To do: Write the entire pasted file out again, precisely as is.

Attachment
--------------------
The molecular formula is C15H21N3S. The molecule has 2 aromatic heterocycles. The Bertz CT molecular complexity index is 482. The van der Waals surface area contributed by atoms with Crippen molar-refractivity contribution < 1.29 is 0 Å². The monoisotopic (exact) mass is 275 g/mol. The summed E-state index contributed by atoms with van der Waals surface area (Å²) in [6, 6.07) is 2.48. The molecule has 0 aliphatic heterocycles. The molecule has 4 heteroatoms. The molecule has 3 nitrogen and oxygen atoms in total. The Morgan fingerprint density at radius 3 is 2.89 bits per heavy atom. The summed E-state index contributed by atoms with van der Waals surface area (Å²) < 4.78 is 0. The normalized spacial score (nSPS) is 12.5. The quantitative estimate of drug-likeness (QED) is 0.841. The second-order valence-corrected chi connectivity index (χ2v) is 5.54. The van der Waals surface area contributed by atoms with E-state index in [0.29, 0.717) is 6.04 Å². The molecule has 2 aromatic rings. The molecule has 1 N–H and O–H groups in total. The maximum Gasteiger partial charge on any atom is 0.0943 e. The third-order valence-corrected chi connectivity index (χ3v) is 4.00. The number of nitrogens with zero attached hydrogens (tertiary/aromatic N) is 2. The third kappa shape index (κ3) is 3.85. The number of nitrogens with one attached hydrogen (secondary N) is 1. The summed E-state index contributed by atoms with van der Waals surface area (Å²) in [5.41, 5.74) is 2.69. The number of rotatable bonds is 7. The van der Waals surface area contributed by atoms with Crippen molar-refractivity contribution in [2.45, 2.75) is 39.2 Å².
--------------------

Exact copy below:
The molecular formula is C15H21N3S. The molecule has 2 aromatic heterocycles. The Bertz CT molecular complexity index is 482. The van der Waals surface area contributed by atoms with Crippen molar-refractivity contribution < 1.29 is 0 Å². The monoisotopic (exact) mass is 275 g/mol. The summed E-state index contributed by atoms with van der Waals surface area (Å²) in [6, 6.07) is 2.48. The molecule has 0 aliphatic heterocycles. The molecule has 4 heteroatoms. The molecule has 3 nitrogen and oxygen atoms in total. The Morgan fingerprint density at radius 3 is 2.89 bits per heavy atom. The summed E-state index contributed by atoms with van der Waals surface area (Å²) < 4.78 is 0. The normalized spacial score (nSPS) is 12.5. The quantitative estimate of drug-likeness (QED) is 0.841. The second-order valence-corrected chi connectivity index (χ2v) is 5.54. The van der Waals surface area contributed by atoms with E-state index in [0.29, 0.717) is 6.04 Å². The molecule has 2 aromatic rings. The molecule has 1 N–H and O–H groups in total. The maximum Gasteiger partial charge on any atom is 0.0943 e. The third-order valence-corrected chi connectivity index (χ3v) is 4.00. The number of nitrogens with zero attached hydrogens (tertiary/aromatic N) is 2. The third kappa shape index (κ3) is 3.85. The number of nitrogens with one attached hydrogen (secondary N) is 1. The summed E-state index contributed by atoms with van der Waals surface area (Å²) in [5.41, 5.74) is 2.69. The number of rotatable bonds is 7. The van der Waals surface area contributed by atoms with Crippen molar-refractivity contribution in [2.45, 2.75) is 39.2 Å².